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Biden Supreme Court commission debates legal process amid liberal backlash to divided approach to reform


President Biden’s Supreme Court committee meets on Friday to discuss potential court reforms after issuing wide-ranging discussion papers that addressed the court record and several other potential changes Thursday evening.

Discussion papers presented a mixed view on the stacking of courts, which has prompted backlash from some progressives who believe Biden and Congressional Democrats should fill the courtroom with several liberal judges after Republicans confirmed three judges during the tenure of former President Donald Trump.

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The meeting opens at 10 a.m. with a discussion of why many are calling for court reform. Most of the substantive discussions on court congestion will likely take place between 11:10 am and 12:50 pm, when the commissioners will deliberate on “the composition and size of the court,” according to the public meeting agenda. .

In this April 23, 2021, file photo, members of the Supreme Court pose for a group photo at the Supreme Court in Washington. Seated from left to right are Associate Judge Samuel Alito, Associate Judge Clarence Thomas, Chief Justice John Roberts, Associate Judge Stephen Breyer and Associate Judge Sonia Sotomayor, Standing from left are Associate Judge Brett Kavanaugh, Associate Judge Elena Kagan, Associate Judge Neil Gorsuch and Associate Judge Amy Coney Barrett. Many progressives, upset that former President Donald Trump was able to appoint three judges, want to fill the tribunal with more liberal judges. (Erin Schaff / The New York Times via AP, Pool, File)
(PA)

Supporters of the enlargement of the court argue that by adding two or more seats to the Supreme Court, Democratic lawmakers could help restore the balance – and, therefore, the legitimacy of – the court. This prospect also underscores that a lack of response to harsh tactics since 2016 could encourage future aggressive action in the Senate confirmation process, “say discussion papers released Thursday about court packing.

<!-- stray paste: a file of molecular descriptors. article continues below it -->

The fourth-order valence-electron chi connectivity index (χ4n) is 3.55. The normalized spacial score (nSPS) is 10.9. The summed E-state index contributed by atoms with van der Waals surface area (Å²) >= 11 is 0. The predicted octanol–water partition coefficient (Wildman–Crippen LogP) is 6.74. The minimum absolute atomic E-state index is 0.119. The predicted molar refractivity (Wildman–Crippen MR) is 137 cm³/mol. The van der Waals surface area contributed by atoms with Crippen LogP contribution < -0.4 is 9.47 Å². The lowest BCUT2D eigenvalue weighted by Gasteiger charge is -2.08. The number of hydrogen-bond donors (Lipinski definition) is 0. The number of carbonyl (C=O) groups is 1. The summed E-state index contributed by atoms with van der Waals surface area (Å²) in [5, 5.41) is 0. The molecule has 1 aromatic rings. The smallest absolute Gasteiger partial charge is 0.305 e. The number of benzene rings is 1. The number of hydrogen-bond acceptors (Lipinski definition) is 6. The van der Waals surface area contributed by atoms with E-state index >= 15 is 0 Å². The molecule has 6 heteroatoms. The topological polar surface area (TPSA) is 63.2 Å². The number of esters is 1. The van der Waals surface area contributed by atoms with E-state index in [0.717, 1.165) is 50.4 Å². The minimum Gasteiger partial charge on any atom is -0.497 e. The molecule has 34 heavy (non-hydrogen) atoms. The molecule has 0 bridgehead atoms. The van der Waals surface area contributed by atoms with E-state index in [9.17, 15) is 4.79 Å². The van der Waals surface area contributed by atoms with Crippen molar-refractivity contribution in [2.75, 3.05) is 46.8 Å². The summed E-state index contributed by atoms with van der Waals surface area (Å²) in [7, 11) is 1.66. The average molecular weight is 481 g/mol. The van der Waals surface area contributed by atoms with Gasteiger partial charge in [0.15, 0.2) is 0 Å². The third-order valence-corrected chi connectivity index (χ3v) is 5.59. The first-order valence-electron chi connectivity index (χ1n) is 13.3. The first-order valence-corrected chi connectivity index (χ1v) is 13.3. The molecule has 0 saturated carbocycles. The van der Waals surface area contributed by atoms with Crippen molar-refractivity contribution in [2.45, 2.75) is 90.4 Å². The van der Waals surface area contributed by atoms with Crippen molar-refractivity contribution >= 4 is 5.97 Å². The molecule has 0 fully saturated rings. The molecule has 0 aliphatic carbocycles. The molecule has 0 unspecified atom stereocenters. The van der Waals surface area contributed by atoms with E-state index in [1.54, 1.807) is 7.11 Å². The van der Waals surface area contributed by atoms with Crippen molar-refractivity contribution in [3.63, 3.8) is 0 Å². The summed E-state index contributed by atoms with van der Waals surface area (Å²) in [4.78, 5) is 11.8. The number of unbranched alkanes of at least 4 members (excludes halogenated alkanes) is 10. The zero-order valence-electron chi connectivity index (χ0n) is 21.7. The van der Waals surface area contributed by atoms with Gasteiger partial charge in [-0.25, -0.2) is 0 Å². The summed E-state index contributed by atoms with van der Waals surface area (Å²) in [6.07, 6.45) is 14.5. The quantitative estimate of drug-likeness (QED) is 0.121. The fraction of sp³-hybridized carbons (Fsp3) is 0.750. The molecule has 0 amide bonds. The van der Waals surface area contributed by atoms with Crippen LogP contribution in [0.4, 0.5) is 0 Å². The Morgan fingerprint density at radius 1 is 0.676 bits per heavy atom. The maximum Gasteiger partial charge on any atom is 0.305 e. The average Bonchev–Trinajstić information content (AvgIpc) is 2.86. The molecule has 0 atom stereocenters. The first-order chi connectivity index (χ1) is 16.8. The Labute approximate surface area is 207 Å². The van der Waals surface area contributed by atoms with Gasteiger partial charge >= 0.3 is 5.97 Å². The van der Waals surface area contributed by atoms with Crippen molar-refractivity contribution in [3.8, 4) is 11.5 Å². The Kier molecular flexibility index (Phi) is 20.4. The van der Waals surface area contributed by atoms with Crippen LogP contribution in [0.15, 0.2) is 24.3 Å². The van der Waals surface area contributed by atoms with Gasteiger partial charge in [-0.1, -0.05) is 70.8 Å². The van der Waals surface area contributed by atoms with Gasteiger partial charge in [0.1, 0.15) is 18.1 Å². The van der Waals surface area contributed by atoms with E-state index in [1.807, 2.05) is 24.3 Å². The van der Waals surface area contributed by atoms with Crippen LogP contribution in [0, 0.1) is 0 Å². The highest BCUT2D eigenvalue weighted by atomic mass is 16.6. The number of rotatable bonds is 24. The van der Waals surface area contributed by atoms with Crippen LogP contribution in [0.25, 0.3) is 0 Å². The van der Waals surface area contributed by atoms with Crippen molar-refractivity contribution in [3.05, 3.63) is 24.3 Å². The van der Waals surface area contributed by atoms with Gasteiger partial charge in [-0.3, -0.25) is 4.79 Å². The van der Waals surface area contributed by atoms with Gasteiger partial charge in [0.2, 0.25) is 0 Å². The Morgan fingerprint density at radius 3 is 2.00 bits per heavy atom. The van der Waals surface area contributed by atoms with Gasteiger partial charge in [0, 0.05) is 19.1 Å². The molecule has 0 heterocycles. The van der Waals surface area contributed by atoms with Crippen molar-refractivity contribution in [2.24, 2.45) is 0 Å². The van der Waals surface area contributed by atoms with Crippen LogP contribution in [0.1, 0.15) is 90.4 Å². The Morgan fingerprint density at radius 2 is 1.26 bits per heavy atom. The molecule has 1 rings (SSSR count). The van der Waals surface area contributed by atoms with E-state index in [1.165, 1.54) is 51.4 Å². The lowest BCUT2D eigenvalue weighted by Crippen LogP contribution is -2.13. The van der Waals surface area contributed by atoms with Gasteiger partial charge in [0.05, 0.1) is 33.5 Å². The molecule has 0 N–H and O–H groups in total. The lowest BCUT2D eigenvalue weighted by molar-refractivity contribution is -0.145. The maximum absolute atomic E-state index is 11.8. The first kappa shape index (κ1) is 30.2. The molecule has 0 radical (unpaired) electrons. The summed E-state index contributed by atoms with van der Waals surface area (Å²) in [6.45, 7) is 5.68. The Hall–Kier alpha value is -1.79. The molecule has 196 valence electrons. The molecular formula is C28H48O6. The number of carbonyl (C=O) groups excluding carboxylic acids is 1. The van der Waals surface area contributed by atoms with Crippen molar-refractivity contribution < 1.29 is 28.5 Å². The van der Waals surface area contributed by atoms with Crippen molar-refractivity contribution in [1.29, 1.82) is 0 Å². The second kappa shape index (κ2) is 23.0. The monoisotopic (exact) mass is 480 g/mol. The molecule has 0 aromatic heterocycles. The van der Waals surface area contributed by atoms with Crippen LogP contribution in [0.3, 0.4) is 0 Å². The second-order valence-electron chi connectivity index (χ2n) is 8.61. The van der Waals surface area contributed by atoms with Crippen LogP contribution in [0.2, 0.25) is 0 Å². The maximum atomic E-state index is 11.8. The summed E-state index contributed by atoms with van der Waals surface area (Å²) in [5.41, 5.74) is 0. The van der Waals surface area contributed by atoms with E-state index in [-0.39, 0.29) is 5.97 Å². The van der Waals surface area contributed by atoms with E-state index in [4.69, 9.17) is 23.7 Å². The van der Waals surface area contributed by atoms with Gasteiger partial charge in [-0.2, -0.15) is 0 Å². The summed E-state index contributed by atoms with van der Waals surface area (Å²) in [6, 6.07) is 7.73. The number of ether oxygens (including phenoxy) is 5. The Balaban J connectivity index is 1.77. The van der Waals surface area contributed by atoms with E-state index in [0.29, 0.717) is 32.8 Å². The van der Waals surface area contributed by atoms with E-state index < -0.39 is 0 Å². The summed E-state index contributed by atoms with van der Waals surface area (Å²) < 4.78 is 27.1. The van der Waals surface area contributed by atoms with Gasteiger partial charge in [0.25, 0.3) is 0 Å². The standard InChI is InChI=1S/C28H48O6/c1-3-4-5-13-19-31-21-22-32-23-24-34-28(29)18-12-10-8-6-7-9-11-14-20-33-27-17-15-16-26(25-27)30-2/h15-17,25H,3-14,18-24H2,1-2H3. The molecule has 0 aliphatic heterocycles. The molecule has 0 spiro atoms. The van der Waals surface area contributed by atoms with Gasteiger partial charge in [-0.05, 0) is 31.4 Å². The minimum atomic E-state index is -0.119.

“But the risks of expansion of the court are considerable, including the fact that it could undermine the very objective of some of its supporters to restore the legitimacy of the court,” the documents continue. “Recent polls suggest that a majority of the public does not support the enlargement of the court. And even some supporters of the enlargement of the Court admitted during the Commission’s public hearings that the reform… would be seen by many as a partisan maneuver.

The progressive president of the American Constitution Society, Russ Feingold, has hit back at the commission’s balanced approach.

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“We have said from the start of the Commission that for the Commission to make a meaningful contribution to restoring the legitimacy of our judicial system, it must come up with a specific list of Supreme Court reforms that can be implemented in the short term. “, he said Thursday. . “The discussion materials published today unfortunately do not correspond to the urgency of the situation and do not offer a solution to the crisis of legitimacy that awaits us.”

Later today, the committee will also discuss potential reforms related to the term limits of judges, the potential rotation of judges, the selection of cases and the broader role of the Supreme Court within the state system of government. -United.

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